EthicsEthics and Diversity Awareness Ethics: LASA This scenario involves James, a counselor-in-training, with a narrow world viewpoint, and Lisa, a 21 year old abuse survivor, who has admitted to adding a prescription drug to her abuser‟s alcoholic drink that resulted in his death. There are a few ethical concerns within this situation, namely; competence, regarding James‟ lack of experience in the world and his treating a Latino woman; confidentiality, and whether it should be broken or not; and whether James is legally bound to report the crime that Lisa has confessed to. There are two types of ethics at play here, principle ethics, where the question, “Is this situation unethical?” is posed; and value ethics, where the counselor is required to act in the best interests of his client. It should also be noted that there are several reasons why we have ethical codes; the regulation of professionals in power roles, ensuring the welfare of the client, and the provision of guidelines for professionals when faced with ethical dilemmas, are three of the most prominent reasons.
Ethics As a counselor-in-training, James will have to seek supervision in thismatter. This step should be revisited with Lisa, reminding her of her agreementto confidentiality being breached when she participated in the informed consentpart of her treatment. With his limited experience, James may not have anyidea how to proceed and would need the help of a supervisor. There areseveral steps that James and his supervisor would follow in coming to a decisionabout what should be done, if anything, in this situation. The first of these wouldbe to define the problem. Here the major problem is whether Lisa should bereported to authorities for having committed such a serious crime. Such actionwould destroy her dream of becoming a lawyer. Having identified the problem,all possible issues need to be considered. Therefore James would have to havea discussion with his supervisor, as to whether he is able to handle a case thatgoes beyond his cultural experience and upbringing. The ethical codes,standard 4 of the APA Ethical Codes of Conduct, confidentiality and standard 2,competence should be referred to (APA, 2010).
Ethics As the problem here contains a legal issue, the ramifications of notsharing the information with authorities should also be considered. At the veryleast, Lisa needs to be informed that if called upon, James would be required toreveal Lisa‟s secret, in a court of law. Next James needs to consider all coursesof action including, breaking confidentiality and referring Lisa to someone morequalified. Having considered these courses of action, he would then have toevaluate all possible decisions relating to this case, and then decide what he isgoing to do. This final step has to include Lisa, finding a solution that would suither. The process of what is going to happen next needs to be explored withLisa, with further problem solving techniques discussed as the need arises. Two things James must keep in mind are nonmalfecience andbeneficence. His decisions in this case will have profound effects on Lisa, soany decisions made must have Lisa‟s best interests at heart. “Therapeuticineffectiveness” on James‟ part would occur when he is not legally able to treatLisa because of his own issues. These issues are not insurmountable, though.It is possible that with the right supervision, James can be effective in treatingLisa. If the supervisor is unsure as to whether to break confidentiality in theform of reporting the crime to the authorities, legal advice would also have to besought.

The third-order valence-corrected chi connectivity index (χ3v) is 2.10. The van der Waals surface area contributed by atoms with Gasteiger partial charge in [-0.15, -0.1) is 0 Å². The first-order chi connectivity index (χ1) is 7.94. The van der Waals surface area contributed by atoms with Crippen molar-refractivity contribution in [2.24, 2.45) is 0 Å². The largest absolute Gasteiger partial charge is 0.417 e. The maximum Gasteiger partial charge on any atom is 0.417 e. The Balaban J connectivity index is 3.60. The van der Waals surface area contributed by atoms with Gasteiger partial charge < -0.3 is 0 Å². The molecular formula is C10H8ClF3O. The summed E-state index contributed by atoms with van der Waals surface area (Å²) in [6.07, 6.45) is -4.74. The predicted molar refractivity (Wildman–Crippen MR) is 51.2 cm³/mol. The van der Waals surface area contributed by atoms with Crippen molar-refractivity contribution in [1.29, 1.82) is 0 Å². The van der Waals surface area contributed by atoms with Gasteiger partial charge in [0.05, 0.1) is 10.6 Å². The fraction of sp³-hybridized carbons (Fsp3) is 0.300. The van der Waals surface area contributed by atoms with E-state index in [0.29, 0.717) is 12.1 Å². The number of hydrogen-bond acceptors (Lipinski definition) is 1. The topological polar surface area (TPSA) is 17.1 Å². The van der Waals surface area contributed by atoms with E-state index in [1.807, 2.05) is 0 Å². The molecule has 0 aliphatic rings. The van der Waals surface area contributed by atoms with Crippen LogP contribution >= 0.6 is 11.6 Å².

Ethics This case is complicated. It is this writer‟s opinion that breakingconfidentiality with anyone except the supervisor would be unethical, as thelegal requirements for doing so have not been met. There is no danger of harmto anyone else in the future, so there is no duty to warn. The crime alsohappened at a time in Lisa‟s life where she did not have the cognitivecapabilities to foresee what the consequences of her actions might be.Reporting the crime at this stage would do nothing but cause needless troublefor Lisa. She needs to be counseled to overcome her guilt and shame over theevent, and given the opportunity to forgive herself. Closure is necessary to thiscase, as if she were to become a lawyer, she might not be able to act ethicallywhen faced with someone else who killed their abuser. As far as competence is concerned, this writer feels that James will needfurther training in how to deal with Lisa‟s cultural background, perhaps thereason that her claims of abuse went unheard, and the seriousness of her crimethat James may not be able to understand, due to his sheltered background. Itis felt that with the proper training and supervision, there is no reason whyJames cannot continue treating Lisa.